juvenile%20idiopathic%20arthritis
JUVENILE IDIOPATHIC ARTHRITIS
Juvenile idiopathic arthritis was formerly known as juvenile rheumatoid arthritis or juvenile chronic arthritis.
It presents as chronic joint swelling, pain with functional limitation for at least 6 weeks of unknown cause that starts before 16 year of age.
It is the most common autoimmune-autoinflammatory disease in children.
Around half of the children with juvenile idiopathic arthritis may have active disease until adulthood.

Diagnosis

  • An early & accurate diagnosis is important to start the correct management to promote normal growth & development, & to lessen disability & deformity
    • Excessive delay in diagnosis causes late treatment that leads to severe damage of joints & other organs, & impairs skeletal maturation

Classification

  • Developed by the International League of Associations for Rheumatology (ILAR) which includes all subtypes of chronic juvenile arthritis
    • Different to the classification criteria of the American College of Rheumatology (ACR) where the disease was divided according to treatment groups
  • Provides important outline for research, helps identify proper management for patients, & predicts the natural history of the disease

    Subtype Age at Onset Diagnostic Features Other Features
    Oligoarthritis
    • Persistent
    • Extended
    <6 years old
    • Affects ≤4 joints throughout course of disease
    • Affects >4 joints after the 1st 6 months of disease
    • 30% presents w/ uveitis
    • Lab test: 60% w/ positive antinuclear antibody (ANA); some w/ mild elevation in erythrocyte sedimentation rate (ESR)/C-reactive protein (CRP); other test may be normal
    Polyarthritis
    • Rheumatoid factor (RF)-negative
    • Rheumatoid factor (RF)-positive
    6-7 years old
    9-12 years old
    • Affects ≥5 joints in the 1st 6 months of disease w/ negative RF
    • Affects ≥5 joints in the 1st 6 months of disease w/ ≥2 positive RF tested at least 3 months apart
    • 10% RF-negative patients present w/ uveitis; 10% RF-positive patients have rheumatoid nodules
    • Lab test: mild-moderate elevation in ESR; normal-mild increase in CRP; mild anemia; 40% RF-negative patients w/ positive ANA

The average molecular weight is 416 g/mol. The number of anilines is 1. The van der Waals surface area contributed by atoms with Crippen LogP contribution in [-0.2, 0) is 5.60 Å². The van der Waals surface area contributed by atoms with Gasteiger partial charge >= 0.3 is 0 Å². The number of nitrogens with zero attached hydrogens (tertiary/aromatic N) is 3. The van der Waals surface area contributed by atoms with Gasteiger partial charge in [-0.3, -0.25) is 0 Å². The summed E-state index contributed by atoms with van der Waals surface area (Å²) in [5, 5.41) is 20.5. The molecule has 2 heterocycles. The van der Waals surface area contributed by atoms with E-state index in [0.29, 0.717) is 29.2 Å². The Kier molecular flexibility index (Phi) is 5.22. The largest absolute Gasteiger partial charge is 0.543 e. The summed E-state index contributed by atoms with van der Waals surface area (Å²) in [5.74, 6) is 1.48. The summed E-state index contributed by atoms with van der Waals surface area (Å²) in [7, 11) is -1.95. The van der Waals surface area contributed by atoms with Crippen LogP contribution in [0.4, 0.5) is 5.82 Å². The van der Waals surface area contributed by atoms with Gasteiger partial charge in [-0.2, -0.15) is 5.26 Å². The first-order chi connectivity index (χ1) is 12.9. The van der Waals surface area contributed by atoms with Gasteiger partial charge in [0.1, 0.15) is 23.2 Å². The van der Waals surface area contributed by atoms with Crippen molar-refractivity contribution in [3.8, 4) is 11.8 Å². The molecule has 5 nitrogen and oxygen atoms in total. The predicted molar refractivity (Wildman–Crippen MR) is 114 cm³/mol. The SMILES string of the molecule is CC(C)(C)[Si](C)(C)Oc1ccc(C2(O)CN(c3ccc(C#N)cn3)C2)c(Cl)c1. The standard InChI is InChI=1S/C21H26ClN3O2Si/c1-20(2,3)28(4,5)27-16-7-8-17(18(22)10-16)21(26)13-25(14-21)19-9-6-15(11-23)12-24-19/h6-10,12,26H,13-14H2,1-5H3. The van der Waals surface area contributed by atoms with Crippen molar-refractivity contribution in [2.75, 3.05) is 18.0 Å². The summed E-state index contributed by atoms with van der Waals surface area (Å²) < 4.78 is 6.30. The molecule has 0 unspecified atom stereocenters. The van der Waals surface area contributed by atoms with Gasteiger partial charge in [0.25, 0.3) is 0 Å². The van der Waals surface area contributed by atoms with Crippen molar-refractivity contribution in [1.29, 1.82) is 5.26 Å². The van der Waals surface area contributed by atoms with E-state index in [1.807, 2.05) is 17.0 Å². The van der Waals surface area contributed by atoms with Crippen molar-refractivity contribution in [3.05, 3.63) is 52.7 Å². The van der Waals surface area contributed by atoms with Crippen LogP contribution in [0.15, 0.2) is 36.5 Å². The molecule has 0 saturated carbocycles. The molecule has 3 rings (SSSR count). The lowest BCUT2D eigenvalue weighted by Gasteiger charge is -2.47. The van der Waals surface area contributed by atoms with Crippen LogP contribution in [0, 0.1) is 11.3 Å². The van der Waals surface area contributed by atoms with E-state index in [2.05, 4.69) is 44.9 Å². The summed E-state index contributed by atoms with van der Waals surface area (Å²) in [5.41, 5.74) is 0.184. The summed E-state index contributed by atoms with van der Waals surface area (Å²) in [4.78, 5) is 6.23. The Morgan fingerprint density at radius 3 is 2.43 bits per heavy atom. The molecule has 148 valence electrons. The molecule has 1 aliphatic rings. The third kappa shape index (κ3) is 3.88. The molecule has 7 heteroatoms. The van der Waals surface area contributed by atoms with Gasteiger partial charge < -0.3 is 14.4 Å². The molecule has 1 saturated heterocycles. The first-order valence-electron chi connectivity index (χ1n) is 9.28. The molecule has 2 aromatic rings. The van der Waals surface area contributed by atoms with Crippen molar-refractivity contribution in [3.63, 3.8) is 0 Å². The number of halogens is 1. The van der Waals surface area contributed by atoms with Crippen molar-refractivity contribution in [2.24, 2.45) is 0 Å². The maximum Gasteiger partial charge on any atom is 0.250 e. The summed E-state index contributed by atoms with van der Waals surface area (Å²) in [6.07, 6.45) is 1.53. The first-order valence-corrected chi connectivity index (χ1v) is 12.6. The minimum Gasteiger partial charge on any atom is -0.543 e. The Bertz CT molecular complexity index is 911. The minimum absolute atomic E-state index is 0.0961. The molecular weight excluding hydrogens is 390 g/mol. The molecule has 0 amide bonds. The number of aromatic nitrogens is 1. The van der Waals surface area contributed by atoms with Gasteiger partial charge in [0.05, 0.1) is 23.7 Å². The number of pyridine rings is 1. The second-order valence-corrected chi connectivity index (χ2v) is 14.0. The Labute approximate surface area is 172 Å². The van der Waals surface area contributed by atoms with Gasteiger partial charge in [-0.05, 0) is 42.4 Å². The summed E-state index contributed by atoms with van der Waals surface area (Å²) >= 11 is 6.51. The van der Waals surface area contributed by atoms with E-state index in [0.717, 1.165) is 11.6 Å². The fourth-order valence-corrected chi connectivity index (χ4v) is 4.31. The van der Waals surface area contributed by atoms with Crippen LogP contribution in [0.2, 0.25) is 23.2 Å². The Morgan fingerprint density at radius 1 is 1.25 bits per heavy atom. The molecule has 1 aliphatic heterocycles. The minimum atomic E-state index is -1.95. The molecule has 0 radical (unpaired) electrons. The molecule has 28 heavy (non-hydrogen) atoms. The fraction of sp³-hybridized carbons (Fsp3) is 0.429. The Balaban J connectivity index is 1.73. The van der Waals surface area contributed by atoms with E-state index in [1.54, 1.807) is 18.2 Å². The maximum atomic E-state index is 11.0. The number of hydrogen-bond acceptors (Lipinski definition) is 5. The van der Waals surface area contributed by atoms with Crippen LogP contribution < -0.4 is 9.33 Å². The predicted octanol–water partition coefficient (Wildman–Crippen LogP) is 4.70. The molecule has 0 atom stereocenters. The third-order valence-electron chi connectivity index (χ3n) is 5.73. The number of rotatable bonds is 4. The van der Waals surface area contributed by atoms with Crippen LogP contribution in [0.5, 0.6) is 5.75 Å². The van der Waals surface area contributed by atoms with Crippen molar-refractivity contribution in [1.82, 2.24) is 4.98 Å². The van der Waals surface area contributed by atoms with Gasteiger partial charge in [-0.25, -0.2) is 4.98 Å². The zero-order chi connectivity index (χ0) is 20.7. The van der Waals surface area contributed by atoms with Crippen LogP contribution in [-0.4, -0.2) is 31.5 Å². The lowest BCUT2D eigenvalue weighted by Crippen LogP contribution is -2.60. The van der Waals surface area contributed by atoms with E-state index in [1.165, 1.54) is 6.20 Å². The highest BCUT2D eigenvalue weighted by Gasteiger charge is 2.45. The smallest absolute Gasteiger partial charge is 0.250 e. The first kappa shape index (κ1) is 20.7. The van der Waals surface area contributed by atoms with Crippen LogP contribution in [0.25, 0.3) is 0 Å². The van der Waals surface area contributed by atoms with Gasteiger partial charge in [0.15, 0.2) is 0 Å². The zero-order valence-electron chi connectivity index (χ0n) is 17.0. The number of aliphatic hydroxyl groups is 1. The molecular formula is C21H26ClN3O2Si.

Systemic-onset 2-4 years old
    • Affects ≥1 joints w/ or preceded by fever w/ quotidian pattern of at least 2 weeks duration, plus ≥1 of the following:
      • Transient erythematous rash
      • Enlargement of lymph nodes
      • Hepatomegaly
      • Splenomegaly
      • Pericarditis ± pleuritis ± peritonitis
    • Lab test: anemia; increase in white blood cells (WBC), platelets, ESR, CRP, ferritin
    Enthesitis-related arthritis 9-12 years old
    • Arthritis ± enthesitis plus ≥2 of the following:
      • Presence or history of sacroiliac joint tenderness &/or inflammatory lumbosacral pain
      • Positive human leukocyte (HLA) B27 antigen
      • Onset of arthritis in male >6 years old
      • Acute anterior uveitis
      • History of ankylosing spondylitis, enthesitis - related arthritis, sacroilitis w/ inflammatory bowel disease, Reiter syndrome, or family history of acute anterior uveitis
    • May have acute anterior uveitis, some w/ associated reactive arthritis or inflammatory bowel disease
    • Lab test: 80% w/ positive HLA-B27
    Psoriatic arthritis 7-10 years old
    • Arthritis ± psoriasis plus ≥2 of the following:
      • Dactylitis
      • Nail pitting & oncholysis
      • Family history of psoriasis
    • 10% presents w/ uveitis; 50% w/ psoriasis
    • Lab test: 50% w/ positive ANA; mild elevation in ESR/CRP; mild anemia
    Undifferentiated arthritis  
    • Arthritis that does not fit into any or in ≥2 of the above categories